COPD May Constitute an Impairment for SSD Purposes

Chronic Obstructive Pulmonary Disease

Almost 1.2 million Floridians suffer from chronic obstructive pulmonary disease, or COPD. COPD is an umbrella term that refers to a group of lung diseases that block airflow and make it difficult for an individual to breathe. Two of the most common conditions that make up COPD are emphysema and chronic bronchitis.

Image Source (CC BY 2.0) by shawnzlea via flickr
Image Source (CC BY 2.0) by shawnzlea via flickr


In emphysema, the tiny air sacs (called alveoli) in an individual’s lungs become stretched out of shape or rupture. When these air sacs become damaged or destroyed, the lungs lose their elasticity and become unable to empty old air (carbon dioxide), thus preventing the body from taking in fresh air (oxygen). Common symptoms include:

  • shortness of breath/air hunger
  • wheezing
  • coughing
  • tightness in the chest area
  • barrel chest/distended chest
  • constant tiredness or fatigue
  • difficulty concentrating
  • difficulty sleeping
  • morning headaches
  • weight loss
  • swelling of the ankles

Chronic Bronchitis

With Chronic bronchitis, the lining of the bronchial tubes, which carry air to and from the lungs, becomes permanently swollen (or inflamed). Common symptoms include:

  • cough with or without the production of mucus (sputum)
  • tiredness and fatigue
  • shortness of breath
  • chest pain or tightness
  • fever or chills

Experts recognize that emphysema is a progressive disease, which means that it typically continues to get worse over time. Similarly, chronic bronchitis is a long-term condition that keeps coming back or never completely goes away.

Social Security Disability

Individuals with emphysema, chronic bronchitis, or other lung disease that falls under the heading of COPD may be eligible for Social Security Disability (SSD) benefits if they are unable to work. In order to be eligible for SSD benefits, an individual needs to establish that he or she is totally disabled. This is because the Social Security Administration (SSA) does not pay benefits for partial disability or short-term disability.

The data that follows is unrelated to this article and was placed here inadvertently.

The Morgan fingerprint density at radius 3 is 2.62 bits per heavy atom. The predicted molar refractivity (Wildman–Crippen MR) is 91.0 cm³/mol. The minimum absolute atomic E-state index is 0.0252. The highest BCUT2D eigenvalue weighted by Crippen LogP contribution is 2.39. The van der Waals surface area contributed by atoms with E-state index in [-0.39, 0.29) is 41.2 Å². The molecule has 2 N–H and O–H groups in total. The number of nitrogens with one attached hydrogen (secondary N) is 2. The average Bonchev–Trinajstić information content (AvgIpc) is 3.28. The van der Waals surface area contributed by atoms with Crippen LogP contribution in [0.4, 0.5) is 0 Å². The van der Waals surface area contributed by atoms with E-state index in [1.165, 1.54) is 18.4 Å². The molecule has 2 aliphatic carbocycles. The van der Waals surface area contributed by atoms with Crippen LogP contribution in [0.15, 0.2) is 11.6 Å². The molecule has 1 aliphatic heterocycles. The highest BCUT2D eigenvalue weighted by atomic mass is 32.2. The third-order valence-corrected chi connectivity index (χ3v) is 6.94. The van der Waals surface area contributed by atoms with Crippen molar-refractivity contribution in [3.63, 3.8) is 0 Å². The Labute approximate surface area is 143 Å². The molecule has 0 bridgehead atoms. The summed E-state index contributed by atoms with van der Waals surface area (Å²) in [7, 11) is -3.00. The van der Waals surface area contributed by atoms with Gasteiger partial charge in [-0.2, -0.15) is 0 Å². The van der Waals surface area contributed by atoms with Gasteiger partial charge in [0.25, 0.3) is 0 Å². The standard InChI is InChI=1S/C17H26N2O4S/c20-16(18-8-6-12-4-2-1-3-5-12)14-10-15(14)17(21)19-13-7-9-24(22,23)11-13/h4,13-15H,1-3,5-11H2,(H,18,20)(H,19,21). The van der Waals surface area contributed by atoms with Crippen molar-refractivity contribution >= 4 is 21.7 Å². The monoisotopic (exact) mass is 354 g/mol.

Under SSD rules, in order to be determined to be disabled for SSD purposes, an individual needs to show that he or she:

  1. cannot do work that he or she did before becoming disabled;
  2. cannot adjust to or perform another type of work because his or her medical condition; and
  3. has a disability that has lasted or is expected to last for at least one year or to result in death.

Legal Help Preparing Your SSD Case

Social security law is complex and initial approval for benefits is low for individuals who prepare their own SSD case. An experienced Florida SSD attorney from Hoffman, Larin & Agnetti, P.A. can help you gather important and relevant medical evidence to support a listing level approval or a medical vocational award of benefits. With regard to COPD, this may include medical information such as documentation of your current level of functioning and the frequency, severity, and duration of your COPD symptoms.

Medical support that may be used includes a complete medical history, physical examinations, chest x-rays or other radiologic imaging techniques (such as CT, MRI, or PET scans), and spirometric pulmonary function test. Documentation may include records from hospital, emergency facility, and physician visits, including the dates of treatment, clinical and laboratory findings, and the various treatments administered or attempted.

If your claim has already been denied, our trusted Florida disability attorneys can help you prepare an appeal. But, you must hurry, because you have only 60 days to appeal an SSD denial.

If you have questions about how we can specifically help you, call Hoffman, Larin & Agnetti, P.A. today or use our convenient online contact form and we will promptly contact you.